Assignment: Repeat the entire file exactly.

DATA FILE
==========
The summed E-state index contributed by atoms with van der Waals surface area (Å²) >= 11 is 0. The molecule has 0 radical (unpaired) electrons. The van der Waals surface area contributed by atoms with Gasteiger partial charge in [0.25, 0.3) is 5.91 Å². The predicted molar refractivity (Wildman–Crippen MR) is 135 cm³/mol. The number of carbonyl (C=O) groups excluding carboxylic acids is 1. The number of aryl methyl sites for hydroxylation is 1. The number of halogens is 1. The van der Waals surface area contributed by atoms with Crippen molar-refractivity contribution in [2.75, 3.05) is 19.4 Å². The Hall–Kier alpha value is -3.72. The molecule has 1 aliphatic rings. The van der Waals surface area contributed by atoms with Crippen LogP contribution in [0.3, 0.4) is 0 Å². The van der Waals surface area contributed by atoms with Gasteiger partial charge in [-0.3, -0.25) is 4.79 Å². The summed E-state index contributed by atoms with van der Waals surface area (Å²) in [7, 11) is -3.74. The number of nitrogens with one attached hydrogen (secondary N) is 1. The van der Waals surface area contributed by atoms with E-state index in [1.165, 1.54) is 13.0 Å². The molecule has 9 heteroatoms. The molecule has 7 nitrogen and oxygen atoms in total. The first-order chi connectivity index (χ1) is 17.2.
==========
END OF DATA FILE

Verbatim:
The summed E-state index contributed by atoms with van der Waals surface area (Å²) >= 11 is 0. The molecule has 0 radical (unpaired) electrons. The van der Waals surface area contributed by atoms with Gasteiger partial charge in [0.25, 0.3) is 5.91 Å². The predicted molar refractivity (Wildman–Crippen MR) is 135 cm³/mol. The number of carbonyl (C=O) groups excluding carboxylic acids is 1. The number of aryl methyl sites for hydroxylation is 1. The number of halogens is 1. The van der Waals surface area contributed by atoms with Crippen molar-refractivity contribution in [2.75, 3.05) is 19.4 Å². The Hall–Kier alpha value is -3.72. The molecule has 1 aliphatic rings. The van der Waals surface area contributed by atoms with Crippen LogP contribution in [0.3, 0.4) is 0 Å². The van der Waals surface area contributed by atoms with Gasteiger partial charge in [-0.3, -0.25) is 4.79 Å². The summed E-state index contributed by atoms with van der Waals surface area (Å²) in [7, 11) is -3.74. The number of nitrogens with one attached hydrogen (secondary N) is 1. The van der Waals surface area contributed by atoms with E-state index in [1.165, 1.54) is 13.0 Å². The molecule has 9 heteroatoms. The molecule has 7 nitrogen and oxygen atoms in total. The first-order chi connectivity index (χ1) is 17.2.